Many people are allergic or intolerant to soy, so be careful using this flour. Try to look for Non-GMO or organic soy to keep your health in check. This flour has a very strong flavor, but it does offer additional protein and moisture to your baked goods.
This flour has a mild flavor and adds a soft texture to your goodies. It is easy to bake with, mixes well with other flours, and adds a good touch of nutrition. It helps keep the end result moist, which works well in muffins and cakes.
Quinoa is a nutritional powerhouse, offering a great way to add fiber and a complete protein to your recipe. It has a unique flavor, although different brands/types of quinoa seem to offer stronger or softer flavors. This is typically an expensive flour. Although, according to eatingwell.com, you can try to make your own flour by grinding quinoa in your coffee grinder.
This confuses people. There is no wheat in buckwheat, so this flour is safe for gluten-free diets. It also adds a good nutritional punch along with a strong flavor. Mix it up with other flours so it doesn’t take over the recipe- unless, of course, you love the flavor.
Tapioca Starch & Potato Starch:
Both of these starches are useful in your gluten-free baking. They add wonderful fluff and form to your gluten-free baked goods, giving that bounce needed where many gluten-free recipes just flatten and flop. Don’t make these the front-standing flours of your recipe, especially potato starch, as it will raise your sugar levels.
This flour is more widely used today, especially within the Paleo Diet. It offers good nutritional value with added fiber, iron, and calcium. It has a wonderful flavor. This flour really soaks up the moisture in the recipe so always add more eggs or moisture when using, especially if you don’t want to end up with a dried hockey puck! When used correctly, it yields a nice result. Definitely, one to try.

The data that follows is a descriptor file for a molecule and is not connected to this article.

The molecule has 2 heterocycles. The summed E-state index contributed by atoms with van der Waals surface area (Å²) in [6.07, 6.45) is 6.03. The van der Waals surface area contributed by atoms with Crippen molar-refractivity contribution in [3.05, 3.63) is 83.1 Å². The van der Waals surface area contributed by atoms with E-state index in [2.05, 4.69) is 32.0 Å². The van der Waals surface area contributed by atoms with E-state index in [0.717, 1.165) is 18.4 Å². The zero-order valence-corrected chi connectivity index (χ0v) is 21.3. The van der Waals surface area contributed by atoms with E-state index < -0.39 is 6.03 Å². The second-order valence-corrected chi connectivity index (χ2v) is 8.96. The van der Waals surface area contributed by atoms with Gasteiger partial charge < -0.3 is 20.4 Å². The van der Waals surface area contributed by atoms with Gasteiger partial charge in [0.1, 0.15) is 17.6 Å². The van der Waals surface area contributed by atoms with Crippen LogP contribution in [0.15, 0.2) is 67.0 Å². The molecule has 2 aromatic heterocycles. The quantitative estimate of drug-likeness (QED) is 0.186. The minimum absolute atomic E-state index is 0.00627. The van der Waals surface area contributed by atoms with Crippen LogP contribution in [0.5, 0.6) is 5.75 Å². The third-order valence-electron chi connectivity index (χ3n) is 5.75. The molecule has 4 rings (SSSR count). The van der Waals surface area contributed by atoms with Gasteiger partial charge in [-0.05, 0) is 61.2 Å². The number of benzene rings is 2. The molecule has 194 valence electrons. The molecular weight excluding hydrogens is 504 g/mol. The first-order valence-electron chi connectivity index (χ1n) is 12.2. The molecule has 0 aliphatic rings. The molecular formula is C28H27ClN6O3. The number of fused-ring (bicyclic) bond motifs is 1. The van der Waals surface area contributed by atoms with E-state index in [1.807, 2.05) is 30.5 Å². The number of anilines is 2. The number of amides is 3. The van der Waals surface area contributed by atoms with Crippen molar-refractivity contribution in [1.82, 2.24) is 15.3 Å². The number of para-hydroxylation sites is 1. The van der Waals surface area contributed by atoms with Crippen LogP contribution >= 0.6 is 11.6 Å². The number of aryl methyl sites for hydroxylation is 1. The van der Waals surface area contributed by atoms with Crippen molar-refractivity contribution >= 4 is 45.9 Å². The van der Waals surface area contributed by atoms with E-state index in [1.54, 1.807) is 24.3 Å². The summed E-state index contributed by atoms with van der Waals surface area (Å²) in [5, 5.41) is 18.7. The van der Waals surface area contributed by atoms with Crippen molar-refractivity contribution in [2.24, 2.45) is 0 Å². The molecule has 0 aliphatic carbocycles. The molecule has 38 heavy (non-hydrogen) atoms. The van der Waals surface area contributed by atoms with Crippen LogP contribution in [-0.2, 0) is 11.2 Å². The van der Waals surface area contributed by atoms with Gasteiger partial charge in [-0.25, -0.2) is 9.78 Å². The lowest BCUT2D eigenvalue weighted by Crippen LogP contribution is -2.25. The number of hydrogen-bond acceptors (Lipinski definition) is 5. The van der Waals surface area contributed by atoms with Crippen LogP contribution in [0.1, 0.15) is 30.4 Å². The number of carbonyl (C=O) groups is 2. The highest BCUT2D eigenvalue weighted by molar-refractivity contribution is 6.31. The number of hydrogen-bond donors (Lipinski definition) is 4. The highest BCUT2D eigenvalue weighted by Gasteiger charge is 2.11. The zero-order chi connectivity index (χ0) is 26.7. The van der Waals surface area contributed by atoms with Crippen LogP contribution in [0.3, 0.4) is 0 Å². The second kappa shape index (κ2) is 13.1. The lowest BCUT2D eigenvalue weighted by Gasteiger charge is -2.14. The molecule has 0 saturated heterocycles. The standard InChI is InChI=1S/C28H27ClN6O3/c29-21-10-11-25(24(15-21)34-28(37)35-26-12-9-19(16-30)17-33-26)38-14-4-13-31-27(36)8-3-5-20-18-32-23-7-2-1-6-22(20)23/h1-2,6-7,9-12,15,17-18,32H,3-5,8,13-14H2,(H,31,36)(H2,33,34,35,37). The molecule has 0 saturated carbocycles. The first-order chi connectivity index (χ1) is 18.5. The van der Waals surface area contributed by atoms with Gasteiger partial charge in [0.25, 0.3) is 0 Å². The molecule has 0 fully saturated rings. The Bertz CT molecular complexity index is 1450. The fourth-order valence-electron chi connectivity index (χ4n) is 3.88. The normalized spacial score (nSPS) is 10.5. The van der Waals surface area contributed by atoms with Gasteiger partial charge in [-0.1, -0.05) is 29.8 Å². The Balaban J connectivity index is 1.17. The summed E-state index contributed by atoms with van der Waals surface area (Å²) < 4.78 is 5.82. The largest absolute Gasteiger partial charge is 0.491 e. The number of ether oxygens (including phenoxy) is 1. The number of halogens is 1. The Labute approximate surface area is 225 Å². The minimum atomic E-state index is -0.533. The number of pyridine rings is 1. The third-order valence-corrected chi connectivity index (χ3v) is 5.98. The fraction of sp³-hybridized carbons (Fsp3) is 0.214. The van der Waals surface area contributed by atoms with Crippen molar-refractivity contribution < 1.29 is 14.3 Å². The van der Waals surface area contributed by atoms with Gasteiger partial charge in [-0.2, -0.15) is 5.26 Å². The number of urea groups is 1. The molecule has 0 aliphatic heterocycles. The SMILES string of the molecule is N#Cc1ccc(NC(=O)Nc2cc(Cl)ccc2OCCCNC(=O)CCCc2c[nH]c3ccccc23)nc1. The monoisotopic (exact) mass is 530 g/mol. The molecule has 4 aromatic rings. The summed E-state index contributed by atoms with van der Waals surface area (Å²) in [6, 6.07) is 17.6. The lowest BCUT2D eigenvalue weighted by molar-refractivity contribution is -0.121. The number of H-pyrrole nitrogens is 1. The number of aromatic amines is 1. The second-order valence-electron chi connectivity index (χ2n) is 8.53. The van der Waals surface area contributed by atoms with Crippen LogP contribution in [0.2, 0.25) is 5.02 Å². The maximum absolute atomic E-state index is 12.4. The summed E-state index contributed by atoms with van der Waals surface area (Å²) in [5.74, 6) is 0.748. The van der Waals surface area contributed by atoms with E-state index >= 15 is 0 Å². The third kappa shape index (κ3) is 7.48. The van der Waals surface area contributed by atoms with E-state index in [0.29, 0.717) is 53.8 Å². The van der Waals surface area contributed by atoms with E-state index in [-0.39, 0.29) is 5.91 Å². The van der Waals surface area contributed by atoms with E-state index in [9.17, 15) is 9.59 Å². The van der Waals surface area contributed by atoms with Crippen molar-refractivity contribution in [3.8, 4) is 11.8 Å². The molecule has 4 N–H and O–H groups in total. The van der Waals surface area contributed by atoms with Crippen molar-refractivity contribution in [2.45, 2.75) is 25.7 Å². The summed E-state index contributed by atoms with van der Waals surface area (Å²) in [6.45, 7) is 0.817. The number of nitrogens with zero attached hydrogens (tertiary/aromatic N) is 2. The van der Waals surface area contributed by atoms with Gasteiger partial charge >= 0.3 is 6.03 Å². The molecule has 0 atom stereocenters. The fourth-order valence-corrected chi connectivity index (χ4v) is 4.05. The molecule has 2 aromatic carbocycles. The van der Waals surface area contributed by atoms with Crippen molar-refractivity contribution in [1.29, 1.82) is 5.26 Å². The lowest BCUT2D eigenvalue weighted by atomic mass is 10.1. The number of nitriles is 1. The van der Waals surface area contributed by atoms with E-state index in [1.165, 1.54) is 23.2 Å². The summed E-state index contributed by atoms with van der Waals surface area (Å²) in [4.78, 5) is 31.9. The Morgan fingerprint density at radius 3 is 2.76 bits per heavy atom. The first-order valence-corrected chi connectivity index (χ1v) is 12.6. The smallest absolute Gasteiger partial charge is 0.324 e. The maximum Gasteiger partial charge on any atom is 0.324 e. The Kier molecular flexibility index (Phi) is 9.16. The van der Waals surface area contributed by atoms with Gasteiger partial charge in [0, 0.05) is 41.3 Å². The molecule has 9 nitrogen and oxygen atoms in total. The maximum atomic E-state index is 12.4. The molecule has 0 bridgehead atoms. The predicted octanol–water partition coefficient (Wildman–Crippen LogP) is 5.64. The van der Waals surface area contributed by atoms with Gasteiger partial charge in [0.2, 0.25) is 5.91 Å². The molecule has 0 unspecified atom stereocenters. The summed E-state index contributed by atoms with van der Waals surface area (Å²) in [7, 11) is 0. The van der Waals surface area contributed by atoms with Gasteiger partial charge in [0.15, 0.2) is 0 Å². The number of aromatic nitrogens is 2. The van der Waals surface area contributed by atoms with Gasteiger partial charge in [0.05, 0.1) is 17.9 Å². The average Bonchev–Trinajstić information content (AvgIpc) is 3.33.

There are many bean flours to try in your gluten-free baking. Besides chickpea flour, try black bean, white bean, and fava bean flours to name a few. All of these are great flours to add protein, fiber, and iron to your baking.
There are multiple nut flours you can use in gluten-free baking as well, as long as you aren’t allergic. Try almond flour, cashew, walnut, and pecan just to name a few. These nut flours add protein, fiber, and healthy fats to your diet.
Milled Flax Seed:
Although not a flour, this ground seed is a great way to boost the nutritional benefits of your baking. A couple of tablespoons to ¼ cup works well depending on the recipe. If you use too much, the nutty flavor will take over the recipe. A terrific addition with multiple health benefits by containing fiber and omega-3 fatty acids.
As you can see, there is a multitude of delicious and nutritious gluten-free flours to add sparkle to your baked goods. The list is long, yet there are still more. Choose a few and give them a try. I recommend blending two to three flours to get the best result.
Choose a couple of flours and try a new recipe!
What’s your favorite gluten-free flour?